Two Step Verification

Since there are so many companies and sites that are being hacked these days that I’m going to set it up with my various accounts. David Pogue also has a nice article on this topic.

It’s a very simple process if you just send a text message to your phone. It appears that you only have to do this verification once on each device,although the video mentions every 30 days – we’ll see. Make sure you setup a backup phone number and also print out one-time verification codes. This is not done automatically – you have to set this up yourself. You can also get codes via the Authenticator App, but I chose to use my phone. The videos below explain the process of setting it up.

The video below seems a bit dated, but explains the process fairly well.



From the Gear Icon click on Account Info.
There you will find a Menu to – Setup you second signin verification

You can setup more than one phone for 2nd verification which is nice and they give you the option to use Security Questions which I chose not to use.

Here’s a video


Facebook – looks like it takes a lot of steps and is a pain. Here’s the link.


Below is a work in progress.

USB Security Keys

I just order the Yubico



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Email Inbox – From 50,000 to Not Checking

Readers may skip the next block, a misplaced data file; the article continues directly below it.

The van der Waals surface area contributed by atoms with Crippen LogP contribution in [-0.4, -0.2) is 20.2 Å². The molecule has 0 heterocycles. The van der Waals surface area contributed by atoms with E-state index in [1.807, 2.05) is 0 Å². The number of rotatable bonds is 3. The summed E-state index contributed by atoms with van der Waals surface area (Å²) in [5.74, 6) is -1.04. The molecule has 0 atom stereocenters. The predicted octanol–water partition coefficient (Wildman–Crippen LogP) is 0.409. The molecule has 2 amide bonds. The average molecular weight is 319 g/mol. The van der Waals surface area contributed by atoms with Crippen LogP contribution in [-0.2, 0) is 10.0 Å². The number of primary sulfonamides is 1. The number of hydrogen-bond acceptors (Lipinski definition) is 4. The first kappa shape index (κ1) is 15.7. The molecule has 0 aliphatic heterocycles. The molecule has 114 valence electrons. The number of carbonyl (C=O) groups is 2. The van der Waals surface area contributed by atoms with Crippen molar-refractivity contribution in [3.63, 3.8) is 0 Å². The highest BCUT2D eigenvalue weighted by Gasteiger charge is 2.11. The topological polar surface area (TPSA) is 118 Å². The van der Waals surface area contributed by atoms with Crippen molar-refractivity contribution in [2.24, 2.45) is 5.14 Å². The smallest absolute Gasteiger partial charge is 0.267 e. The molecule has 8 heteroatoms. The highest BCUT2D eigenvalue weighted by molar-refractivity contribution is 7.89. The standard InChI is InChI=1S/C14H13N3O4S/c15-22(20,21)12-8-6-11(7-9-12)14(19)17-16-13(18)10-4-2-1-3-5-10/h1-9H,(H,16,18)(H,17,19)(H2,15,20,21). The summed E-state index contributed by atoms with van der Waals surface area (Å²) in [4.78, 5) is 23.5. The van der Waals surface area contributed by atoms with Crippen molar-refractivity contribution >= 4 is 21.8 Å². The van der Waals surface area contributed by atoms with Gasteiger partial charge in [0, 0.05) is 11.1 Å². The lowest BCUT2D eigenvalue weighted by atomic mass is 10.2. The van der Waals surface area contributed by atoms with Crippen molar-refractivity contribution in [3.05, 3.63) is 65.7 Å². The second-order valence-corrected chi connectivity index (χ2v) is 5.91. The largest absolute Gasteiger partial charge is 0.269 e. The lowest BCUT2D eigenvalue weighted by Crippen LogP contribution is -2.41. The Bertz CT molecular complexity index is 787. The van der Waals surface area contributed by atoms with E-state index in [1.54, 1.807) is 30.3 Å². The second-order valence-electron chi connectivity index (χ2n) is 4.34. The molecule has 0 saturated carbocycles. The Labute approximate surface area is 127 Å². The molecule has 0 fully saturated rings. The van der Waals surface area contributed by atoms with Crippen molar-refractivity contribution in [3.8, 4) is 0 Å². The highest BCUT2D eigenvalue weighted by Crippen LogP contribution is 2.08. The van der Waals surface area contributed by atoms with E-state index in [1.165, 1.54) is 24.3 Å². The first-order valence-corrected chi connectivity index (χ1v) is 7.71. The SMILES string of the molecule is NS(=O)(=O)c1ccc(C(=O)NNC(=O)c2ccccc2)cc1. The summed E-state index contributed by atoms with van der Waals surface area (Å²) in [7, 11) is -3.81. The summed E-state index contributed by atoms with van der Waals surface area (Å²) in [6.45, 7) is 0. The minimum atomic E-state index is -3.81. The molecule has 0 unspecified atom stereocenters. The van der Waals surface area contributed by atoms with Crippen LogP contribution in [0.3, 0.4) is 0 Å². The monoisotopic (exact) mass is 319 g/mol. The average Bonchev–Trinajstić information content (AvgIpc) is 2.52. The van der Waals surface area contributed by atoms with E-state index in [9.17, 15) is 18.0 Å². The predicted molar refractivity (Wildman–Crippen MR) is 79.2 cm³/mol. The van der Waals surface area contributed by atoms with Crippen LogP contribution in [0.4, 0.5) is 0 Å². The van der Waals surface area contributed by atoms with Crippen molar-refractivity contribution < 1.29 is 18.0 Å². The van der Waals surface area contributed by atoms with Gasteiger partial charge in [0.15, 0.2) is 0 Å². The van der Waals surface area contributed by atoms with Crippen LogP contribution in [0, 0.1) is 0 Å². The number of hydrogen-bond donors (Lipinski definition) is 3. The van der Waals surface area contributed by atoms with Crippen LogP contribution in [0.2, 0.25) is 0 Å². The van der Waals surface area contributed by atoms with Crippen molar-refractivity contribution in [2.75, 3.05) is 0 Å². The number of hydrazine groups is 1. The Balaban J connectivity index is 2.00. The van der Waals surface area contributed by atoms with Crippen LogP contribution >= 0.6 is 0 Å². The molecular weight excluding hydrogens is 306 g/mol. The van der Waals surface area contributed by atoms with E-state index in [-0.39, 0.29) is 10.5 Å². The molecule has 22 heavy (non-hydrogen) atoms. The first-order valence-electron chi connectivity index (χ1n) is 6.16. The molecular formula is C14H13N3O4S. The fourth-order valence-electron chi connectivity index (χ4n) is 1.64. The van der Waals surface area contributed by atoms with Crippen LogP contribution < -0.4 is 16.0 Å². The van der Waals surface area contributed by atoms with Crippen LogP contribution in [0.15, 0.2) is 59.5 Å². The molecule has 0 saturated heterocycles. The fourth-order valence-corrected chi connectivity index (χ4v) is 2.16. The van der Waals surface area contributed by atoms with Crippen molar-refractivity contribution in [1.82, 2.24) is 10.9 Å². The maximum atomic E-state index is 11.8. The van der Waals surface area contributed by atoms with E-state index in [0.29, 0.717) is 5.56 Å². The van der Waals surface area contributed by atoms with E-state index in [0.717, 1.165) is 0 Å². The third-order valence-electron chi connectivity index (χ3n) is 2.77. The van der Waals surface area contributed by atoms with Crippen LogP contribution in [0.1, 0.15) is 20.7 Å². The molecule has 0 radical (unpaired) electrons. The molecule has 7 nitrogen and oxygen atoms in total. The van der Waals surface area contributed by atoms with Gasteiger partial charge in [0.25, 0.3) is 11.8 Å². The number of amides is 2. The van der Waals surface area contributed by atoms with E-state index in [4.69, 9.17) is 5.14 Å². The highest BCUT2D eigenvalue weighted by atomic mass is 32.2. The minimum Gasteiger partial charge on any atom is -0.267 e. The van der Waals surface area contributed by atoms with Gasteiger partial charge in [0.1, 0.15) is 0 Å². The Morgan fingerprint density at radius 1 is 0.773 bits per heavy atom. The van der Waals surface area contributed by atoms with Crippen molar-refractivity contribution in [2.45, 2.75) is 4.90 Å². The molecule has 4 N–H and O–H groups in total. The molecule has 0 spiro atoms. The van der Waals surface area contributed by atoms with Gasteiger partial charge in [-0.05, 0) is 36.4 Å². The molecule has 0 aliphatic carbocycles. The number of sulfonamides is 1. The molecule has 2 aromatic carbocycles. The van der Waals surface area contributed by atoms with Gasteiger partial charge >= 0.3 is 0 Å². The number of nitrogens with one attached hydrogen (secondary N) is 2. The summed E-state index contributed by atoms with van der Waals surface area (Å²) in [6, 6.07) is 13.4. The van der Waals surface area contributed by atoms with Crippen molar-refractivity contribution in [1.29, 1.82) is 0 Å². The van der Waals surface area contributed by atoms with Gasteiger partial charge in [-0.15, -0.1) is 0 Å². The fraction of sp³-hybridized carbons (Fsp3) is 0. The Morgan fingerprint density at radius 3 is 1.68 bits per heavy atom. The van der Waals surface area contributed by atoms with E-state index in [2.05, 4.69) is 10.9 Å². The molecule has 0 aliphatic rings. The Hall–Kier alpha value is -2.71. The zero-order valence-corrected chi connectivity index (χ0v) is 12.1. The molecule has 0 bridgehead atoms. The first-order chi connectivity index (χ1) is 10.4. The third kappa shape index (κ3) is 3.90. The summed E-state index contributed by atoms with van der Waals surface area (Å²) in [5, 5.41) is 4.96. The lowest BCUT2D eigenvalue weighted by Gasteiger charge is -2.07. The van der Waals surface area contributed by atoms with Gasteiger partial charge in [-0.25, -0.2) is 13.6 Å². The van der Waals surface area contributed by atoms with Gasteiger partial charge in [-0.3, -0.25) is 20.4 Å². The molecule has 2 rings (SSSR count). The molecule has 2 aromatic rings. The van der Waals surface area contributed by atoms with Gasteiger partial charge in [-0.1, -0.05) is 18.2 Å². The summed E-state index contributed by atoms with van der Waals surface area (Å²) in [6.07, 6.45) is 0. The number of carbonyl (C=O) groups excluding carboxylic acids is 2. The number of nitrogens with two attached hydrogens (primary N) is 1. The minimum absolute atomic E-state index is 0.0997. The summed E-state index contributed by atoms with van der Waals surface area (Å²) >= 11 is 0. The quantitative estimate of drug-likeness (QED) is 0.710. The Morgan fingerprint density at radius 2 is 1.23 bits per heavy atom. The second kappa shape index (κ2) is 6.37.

Over the last year I have helped friends who have had 50,000 emails in their Inbox, 350 Emails that they don’t check regularly, and some people that don’t have many emails, but they still rarely check their emails.

What I’ve learned from these three individuals is that to be productive and to be safe, you need to check your email and deal with it at least on a daily basis.

I suggest that in the morning and probably later in the day that you check your email and take one of these actions.

  • If it’s Spam, mark it as such in your email program. Hopefully, then you won’t get an email from that company again. If you just delete, it then you’ll be getting the same type of email from the company again and again.
  • If it’s valid email, read the email and move it to a ToDo list or a Calendar.
  • After you are done with the email and have taken action – Delete, Archive or Save the Email.
  • If you’re not going to need the email again, delete it.
  • If you think you may need it again, you can Archive it(gmail).
  • If you want ready access to it again, I give it a Label and put it into a folder or I might use Tabs.
  • For future events that I want to keep in my Inbox, I use Gmail Tabs.
  • Gmail has another feature where you can organize you Inbox into Tabs – Primary, Social, Promotions, Updates and Forums. If I want to keep an email around for a future activity, I will put it into the appropriate Tab.
  • If you are the type of person who signs up for all sorts of retail sales, newsletters and other internet activities, I’d suggest having a separate email for those sites. Keep all those emails separate from your primary account.